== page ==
Friday, June 24, 2011

ARC Review: Stupid Fast by Geoff Herbach

Synopsis:

Fifteen-year-old Felton Reinstein has always been on the smallish side, but in his sophomore year he starts growing...and growing.

During gym one day he smokes the football jocks in a 600-yard race. Felton has never been interested in sports, but there's no doubt-he is "stupid fast." As he juggles his newfound athletic prowess, his mom's sudden depression, an annoying little brother, and his first love, he discovers a shocking secret about his past which explains why he's turning out the way he is.


Details:

Published June 1st 2011 by Sourcebooks Fire

Available: Stupid Fast | Barnes and Noble | The Book Depository

The Elliott Review:

The writing style of this book is what makes it shine. At first I was worried because Felton's thoughts flow a little differently than is typical for most books, but after the first few chapters I was hooked on Felton! His point of view is unique and funny in an understated, sarcastic sort of way. He's nutty and sensitive and yet still a boy who doesn't like talking about feelings or focusing on the hard parts of life. I love all the hyperboles and exaggerations. It makes Felton very, very real.

The psychological issues in the book are presented in a way that doesn't make this feel like an "issue" book while at the same time really grabbing the heartstrings. Felton never really takes a victim approach to what has happened to him in life, though he definitely could. I love the way he can gain release from some of his family issues through physical exertion. I like how Felton doesn't find the "easy" way out. Though he ultimately has to face his problems, it's not like they just magically go away.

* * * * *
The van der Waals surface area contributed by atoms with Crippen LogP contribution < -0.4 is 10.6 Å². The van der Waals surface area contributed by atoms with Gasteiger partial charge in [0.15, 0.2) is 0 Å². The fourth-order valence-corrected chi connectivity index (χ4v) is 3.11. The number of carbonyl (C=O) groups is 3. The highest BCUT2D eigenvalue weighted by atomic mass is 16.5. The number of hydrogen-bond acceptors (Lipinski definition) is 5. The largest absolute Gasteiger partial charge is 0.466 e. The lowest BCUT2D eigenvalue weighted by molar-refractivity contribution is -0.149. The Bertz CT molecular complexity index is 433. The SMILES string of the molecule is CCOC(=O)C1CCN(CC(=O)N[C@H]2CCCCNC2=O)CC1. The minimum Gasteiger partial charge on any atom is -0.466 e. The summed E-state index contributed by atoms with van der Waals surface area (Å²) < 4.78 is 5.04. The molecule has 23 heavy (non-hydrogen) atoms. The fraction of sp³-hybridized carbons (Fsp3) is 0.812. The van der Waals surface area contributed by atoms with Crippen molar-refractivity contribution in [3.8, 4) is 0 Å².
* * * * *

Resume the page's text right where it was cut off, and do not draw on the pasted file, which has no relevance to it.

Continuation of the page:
Also, the author very skilfully peels back the layers of Felton's family's past in a totally organic way. There's enough mystery and emotional tension lying just beneath the surface of the main narrative to make this book a real page turner.

Young Adult Notes:

This book, due to the awesome cover with a football player on it, will draw in boys initially. However, anyone who likes to really identify with a character will love this book. It's funny and just dark enough to really prove gripping to middle age kiddos as well as young adult. There is a little bit of language, but it's not there for shock value. I could easily put this on my special shelf for seventh graders without worrying. It's a little over their heads, but the thoughtful kids that would stay with the book at that age are capable of dealing with the subject matter. This is a book that will hook anyone right in.

Source: Thanks to The Teen {Book} Scene for organizing this blog tour and for providing a review copy of the book. You can view other stops on the tour here.

No comments:

Post a Comment